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Headword: *)eado/ta
Adler number: epsilon,4
Translated headword: having given pleasure, having pleased
Vetting Status: high
[Meaning one which is] satisfying. [The paradigm is] h(/dw ['I give pleasure'], h(/sw ['I shall give pleasure'], h(=da ['I gave pleasure'],[1] with dissolution [of the long eta into ea-], e)/ada, [participle] e)adw/s, [genitive] e)ado/tos, [accusative] e)ado/ta].[2]
Greek Original:
*)eado/ta: a)re/skonta. h(/dw h(/sw h(=da, dialu/sei e)/ada, e)adw\s e)ado/tos e)ado/ta.
For the entry cf. the scholia to Homer, Iliad 9.173 and Odyssey 18.422, where the headword participle occurs; also (e.g.) Herodian, Schematismi Homerici 108. Again at epsiloniota 7.
The form is an Aeolic dialect form of the perfect participle active of a(nda/nw 'please, give pleasure to', used in the masculine accusative singular as an adjective to mu/qon in the Homeric phrase "he had told them a tale that had pleased them."
On one point the entry is in error, for the form does not contain a dissolution but reflects the loss in Greek of the initial cluster sw-, present in this root's derivatives in English (sweet) and Latin (suavis). This initial is reduplicated in the perfect, and then lost. See Lexikon des frühgriechischen Epos 2.799.26-31 for the phonological history of the word and 2.892.7-9, 51-54 for cognates. The long alpha and loss of the rough breathing in Homer is to be explained as an Aeolic dialect form (Chantraine, Grammaire homérique 20).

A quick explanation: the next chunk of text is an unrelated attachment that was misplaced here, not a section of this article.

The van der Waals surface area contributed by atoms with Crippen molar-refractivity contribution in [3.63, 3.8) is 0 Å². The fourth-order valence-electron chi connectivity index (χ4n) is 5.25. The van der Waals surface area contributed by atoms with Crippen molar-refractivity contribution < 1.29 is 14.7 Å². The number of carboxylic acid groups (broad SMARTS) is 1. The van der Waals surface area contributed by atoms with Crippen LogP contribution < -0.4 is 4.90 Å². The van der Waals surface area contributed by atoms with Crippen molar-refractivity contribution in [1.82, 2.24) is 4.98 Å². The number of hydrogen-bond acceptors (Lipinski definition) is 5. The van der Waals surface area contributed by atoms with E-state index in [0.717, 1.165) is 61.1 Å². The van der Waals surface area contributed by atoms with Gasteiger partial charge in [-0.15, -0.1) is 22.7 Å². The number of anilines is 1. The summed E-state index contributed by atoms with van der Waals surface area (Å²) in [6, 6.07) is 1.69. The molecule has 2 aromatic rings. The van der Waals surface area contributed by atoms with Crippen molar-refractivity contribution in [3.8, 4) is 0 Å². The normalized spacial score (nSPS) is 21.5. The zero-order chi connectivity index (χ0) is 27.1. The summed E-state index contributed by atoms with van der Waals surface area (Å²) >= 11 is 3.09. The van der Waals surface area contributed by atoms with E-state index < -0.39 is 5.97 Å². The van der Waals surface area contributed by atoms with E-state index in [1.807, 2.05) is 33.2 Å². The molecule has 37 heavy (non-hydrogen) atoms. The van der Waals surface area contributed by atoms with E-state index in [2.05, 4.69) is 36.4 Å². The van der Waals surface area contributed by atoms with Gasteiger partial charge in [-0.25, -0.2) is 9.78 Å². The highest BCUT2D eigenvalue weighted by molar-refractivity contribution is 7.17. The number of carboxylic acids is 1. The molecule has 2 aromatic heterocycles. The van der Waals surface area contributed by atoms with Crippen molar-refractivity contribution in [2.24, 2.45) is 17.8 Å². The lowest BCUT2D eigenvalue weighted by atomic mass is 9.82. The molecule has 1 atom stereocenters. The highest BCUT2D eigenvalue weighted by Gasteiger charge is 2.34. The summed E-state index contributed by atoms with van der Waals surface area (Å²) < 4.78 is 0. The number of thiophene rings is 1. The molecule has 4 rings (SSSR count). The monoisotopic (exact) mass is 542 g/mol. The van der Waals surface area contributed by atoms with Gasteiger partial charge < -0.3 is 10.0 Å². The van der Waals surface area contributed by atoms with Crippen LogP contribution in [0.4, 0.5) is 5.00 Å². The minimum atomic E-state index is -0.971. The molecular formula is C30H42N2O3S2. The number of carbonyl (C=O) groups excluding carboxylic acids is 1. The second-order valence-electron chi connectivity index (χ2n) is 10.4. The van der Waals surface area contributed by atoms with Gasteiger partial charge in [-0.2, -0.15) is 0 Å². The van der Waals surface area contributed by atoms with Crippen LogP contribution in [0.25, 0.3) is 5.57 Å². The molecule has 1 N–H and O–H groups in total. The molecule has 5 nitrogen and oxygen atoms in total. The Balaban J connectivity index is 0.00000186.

[1] This paradigm is of the present stem of an active verb 'give pleasure', a secondary formation from the familiar verb h(/domai 'take pleasure', a verb with a different history but from the same root as the previous, cf. Chantraine, Dictionnaire étymologique 406.
[2] The perfect participle active of a(nda/nw is here given in three singular cases, nominative, genitive and the accusative of the headword.
Keywords: definition; dialects, grammar, and etymology; epic
Translated by: Anne Mahoney on 8 June 1999@17:18:33.
Vetted by:
David Whitehead (modified notes; added keyword; cosmetics) on 26 June 2001@05:53:21.
Robert Dyer (Modified translation and notes to represent etymological history, cosmetics, raised status) on 4 January 2003@16:15:23.
Robert Dyer (Brief addition) on 4 January 2003@16:17:55.
Catharine Roth (cosmetics) on 7 July 2007@15:46:02.
David Whitehead (coding and other cosmetics) on 2 December 2015@03:15:53.
Catharine Roth (cosmetics) on 29 June 2016@10:05:35.


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